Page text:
Every sport in existence has had players who have revolutionized the sport. Basketball had Michael Jordan, Kareem Abdul-Jabbar and today LeBron James, field hockey had Wayne Gretzky, golf had Jack Nicklaus and Tiger Woods. We could go on and on listing the sports that have made their mark. But what about baseball, the sport we are so passionate about? At Coppel Cowboys Baseball, we thought we’d list the top ten baseball players of all time. It was far from easy, some decisions might make you cringe, but here are our top five players of all time!
#1 – Babe Ruth
How could we not put the man who was nicknamed The Bambino at the top of this ranking of the best players in baseball? Just look at Babe Ruth’s statistics to see the impact he has had on baseball: over his 21 seasons in the MLB, The Mass has seven World Series wins (three with the Boston Red Sox and four with the New York Yankees), 2,503 games played, 2,217 runs scored, a .342 batting average, which puts him in ninth place among the best batting averages. And to emphasize the importance of the player to his team, after he left Boston for New York, the Red Sox had to wait 86 years to win the World Series again, which is known as the “Curse of the Bambino.”
With a long and successful career, he was one of the first players inducted into the prestigious Baseball Hall of Fame in 1936. And to top it all off, of the 194 records set by Babe Ruth, 53 still stand to this day.
#2 – Willie Mays
The man who was nicknamed The Say Hey Kid was at the top of the MLB for 22 seasons, between 1951 and 1973. The time for him to be named 24 times All-Star of the MLB, where only Hank Aaron does better with 25 and 12 Golden Glove Awards, a record for an outfielder. In his first season, he was named Rookie of the Year. He won the World Series only once, in 1954, with the New York Giants, but in such a way. He and his team easily defeated the Cleveland Indians, where Mays made his mark by striking out Vic Wertz by catching the ball unexpectedly, a move that made baseball history, nicknamed The Catch.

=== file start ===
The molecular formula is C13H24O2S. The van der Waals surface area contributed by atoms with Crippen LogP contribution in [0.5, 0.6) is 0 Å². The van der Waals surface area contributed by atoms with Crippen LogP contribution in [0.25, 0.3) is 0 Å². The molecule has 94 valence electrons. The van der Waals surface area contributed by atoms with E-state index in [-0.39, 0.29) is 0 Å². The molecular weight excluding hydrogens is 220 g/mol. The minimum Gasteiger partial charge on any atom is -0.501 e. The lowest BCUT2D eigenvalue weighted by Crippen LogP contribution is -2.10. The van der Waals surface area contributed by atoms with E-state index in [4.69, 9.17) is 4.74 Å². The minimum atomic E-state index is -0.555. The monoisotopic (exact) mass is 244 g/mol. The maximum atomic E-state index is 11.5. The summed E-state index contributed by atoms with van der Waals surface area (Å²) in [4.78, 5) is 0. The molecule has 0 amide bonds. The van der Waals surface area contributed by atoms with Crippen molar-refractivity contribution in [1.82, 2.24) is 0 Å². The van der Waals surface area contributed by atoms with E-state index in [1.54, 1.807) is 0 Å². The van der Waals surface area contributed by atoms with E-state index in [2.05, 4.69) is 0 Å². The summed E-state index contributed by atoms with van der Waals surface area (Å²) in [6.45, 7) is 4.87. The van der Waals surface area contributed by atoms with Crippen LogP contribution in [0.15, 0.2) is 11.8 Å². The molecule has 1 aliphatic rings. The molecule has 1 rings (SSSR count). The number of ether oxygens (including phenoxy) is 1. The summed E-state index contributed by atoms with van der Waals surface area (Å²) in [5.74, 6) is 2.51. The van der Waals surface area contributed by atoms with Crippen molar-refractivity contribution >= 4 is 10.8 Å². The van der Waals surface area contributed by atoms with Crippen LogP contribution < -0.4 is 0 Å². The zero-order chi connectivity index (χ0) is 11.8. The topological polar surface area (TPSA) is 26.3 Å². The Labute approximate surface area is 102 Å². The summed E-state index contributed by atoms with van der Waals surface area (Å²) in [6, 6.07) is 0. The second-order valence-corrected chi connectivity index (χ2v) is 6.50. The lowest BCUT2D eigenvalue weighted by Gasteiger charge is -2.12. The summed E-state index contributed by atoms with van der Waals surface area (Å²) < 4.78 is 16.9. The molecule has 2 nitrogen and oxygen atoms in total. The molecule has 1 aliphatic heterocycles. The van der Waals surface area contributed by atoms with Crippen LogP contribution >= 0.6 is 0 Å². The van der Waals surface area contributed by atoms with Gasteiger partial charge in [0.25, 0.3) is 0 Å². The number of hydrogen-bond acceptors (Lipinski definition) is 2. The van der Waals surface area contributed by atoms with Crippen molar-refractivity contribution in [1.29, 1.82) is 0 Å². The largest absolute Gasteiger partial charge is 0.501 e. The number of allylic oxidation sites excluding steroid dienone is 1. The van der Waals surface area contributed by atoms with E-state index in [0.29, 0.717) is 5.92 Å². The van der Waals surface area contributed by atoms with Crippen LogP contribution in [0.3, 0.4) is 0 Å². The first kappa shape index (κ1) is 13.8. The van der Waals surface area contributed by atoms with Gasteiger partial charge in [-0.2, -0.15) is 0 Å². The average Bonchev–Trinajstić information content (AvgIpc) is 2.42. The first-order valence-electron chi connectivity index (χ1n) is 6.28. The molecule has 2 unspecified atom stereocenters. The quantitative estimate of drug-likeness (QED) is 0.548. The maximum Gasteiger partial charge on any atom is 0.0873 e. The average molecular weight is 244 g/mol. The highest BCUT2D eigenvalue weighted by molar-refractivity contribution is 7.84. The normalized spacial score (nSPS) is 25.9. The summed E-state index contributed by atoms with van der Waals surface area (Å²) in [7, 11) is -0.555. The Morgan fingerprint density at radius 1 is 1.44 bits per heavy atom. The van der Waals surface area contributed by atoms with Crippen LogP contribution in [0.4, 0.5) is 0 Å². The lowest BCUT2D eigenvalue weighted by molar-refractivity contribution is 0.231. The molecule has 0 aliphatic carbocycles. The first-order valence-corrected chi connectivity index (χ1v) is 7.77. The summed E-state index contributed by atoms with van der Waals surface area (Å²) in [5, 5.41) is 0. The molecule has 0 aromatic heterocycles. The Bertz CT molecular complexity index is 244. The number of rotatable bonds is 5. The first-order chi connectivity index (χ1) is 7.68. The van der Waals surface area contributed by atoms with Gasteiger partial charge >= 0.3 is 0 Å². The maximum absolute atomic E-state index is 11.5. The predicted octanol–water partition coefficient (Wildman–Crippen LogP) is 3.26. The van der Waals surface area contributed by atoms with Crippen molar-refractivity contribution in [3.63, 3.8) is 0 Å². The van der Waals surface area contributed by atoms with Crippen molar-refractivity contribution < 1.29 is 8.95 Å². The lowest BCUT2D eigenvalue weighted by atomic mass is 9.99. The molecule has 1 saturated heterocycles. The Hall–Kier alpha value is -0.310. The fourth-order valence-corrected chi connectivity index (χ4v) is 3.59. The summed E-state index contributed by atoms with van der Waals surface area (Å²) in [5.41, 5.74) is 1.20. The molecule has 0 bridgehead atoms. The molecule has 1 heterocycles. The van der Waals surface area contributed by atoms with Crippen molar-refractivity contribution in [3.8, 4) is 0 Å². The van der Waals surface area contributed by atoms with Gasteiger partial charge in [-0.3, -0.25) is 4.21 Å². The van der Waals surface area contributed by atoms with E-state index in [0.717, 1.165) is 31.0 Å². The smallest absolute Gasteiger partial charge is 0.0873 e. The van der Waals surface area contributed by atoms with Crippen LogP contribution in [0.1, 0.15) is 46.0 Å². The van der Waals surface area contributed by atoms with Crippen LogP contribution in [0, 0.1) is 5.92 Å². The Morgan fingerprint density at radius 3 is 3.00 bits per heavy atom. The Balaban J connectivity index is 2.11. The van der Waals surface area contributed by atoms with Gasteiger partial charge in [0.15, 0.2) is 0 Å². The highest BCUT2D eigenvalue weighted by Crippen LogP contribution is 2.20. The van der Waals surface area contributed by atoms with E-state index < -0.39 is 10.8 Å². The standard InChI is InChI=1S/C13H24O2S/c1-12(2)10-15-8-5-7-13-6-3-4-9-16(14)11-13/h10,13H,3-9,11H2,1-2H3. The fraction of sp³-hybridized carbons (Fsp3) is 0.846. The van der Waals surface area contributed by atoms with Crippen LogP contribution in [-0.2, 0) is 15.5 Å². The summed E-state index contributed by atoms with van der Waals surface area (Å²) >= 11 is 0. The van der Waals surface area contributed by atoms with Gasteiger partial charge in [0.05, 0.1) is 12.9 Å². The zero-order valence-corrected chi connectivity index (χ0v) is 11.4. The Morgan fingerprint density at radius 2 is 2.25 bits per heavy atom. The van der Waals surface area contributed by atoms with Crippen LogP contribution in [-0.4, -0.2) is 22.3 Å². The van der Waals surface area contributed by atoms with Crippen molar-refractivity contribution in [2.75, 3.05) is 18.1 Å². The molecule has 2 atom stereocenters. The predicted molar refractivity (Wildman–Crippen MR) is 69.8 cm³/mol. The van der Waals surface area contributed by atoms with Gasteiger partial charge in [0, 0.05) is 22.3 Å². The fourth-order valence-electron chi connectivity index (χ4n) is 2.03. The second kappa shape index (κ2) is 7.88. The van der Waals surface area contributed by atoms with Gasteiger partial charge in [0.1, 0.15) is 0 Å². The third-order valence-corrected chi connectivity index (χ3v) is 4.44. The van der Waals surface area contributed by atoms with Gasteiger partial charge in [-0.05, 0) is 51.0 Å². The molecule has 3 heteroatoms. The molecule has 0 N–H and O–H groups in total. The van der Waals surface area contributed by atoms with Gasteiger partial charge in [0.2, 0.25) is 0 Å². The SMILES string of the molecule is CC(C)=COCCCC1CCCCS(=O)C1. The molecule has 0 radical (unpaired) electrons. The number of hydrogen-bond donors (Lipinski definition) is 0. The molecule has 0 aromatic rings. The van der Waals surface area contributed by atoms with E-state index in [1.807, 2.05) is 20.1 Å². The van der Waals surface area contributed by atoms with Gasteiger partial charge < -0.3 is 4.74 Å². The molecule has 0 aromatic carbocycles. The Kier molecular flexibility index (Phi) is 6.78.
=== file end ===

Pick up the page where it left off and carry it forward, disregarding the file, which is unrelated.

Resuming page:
He retired in 1974 after playing nearly 3,000 games. To this day, he still has the most strikeouts, with 7,095. He also joined the Baseball Hall of Fame in 1979, with 95% of the votes.
#3 – Barry Bonds
When your godfather is Willie Mays, you’re off to a great start in your career. And the least we can say is that Bonds did his godfather proud! Yes, he never won a World Series, but the impact he had on the game is simply unmatched.
Bonds has always been recognized as the ultimate all-around player. He was named National League MVP seven times, won the Silver Slugger Award for best offensive player 12 times, and won eight Golden Glove Awards for best defensive player! It’s hard to get more complete than that! On top of that, Barry Bonds holds the record for most career home runs, with 762, and the record for most home runs in a season (71 in the 2001 season). And yet, Bonds is still not in the Baseball Hall of Fame, due to some extra-athletic setbacks.
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#4 – Ted Williams
When a player chooses to spend his entire career in one franchise, and on top of that he succeeds, that’s all it takes to be in this top! This is the case of Ted Williams, who played for 19 years with the Boston Red Sox.
As soon as he arrived in the big league in 1939, the one nicknamed Teddy Ballgame immediately established himself as one of the best batters in the MLB. In 1941, he had a .406 batting average, which has never been achieved since. He finished his career with a .344 average, the seventh best average in history. With numerous All-Star selections, home runs galore and an induction into the Baseball Hall of Fame in 1966, the only title missing from Ted Williams’ record is the World Series, which he played in only once, in 1946.
#5 – Hank Aaron
When you can break a record set by the great Babe Ruth, it automatically guarantees you a place in the top tier of players in history. But beyond that, Hank Aaron had a successful career in an era when being black in a major league sport in the United States was complicated.
Throughout his 23 seasons in MLB, Aaron won the World Series once, in 1957 against the defending champion New York Yankees. He holds several records that still stand, such as the most RBIs, ahead of legend Babe Ruth.
His struggle off the field is also remarkable. A longtime victim of racism, he immediately became involved in the fight for equal rights.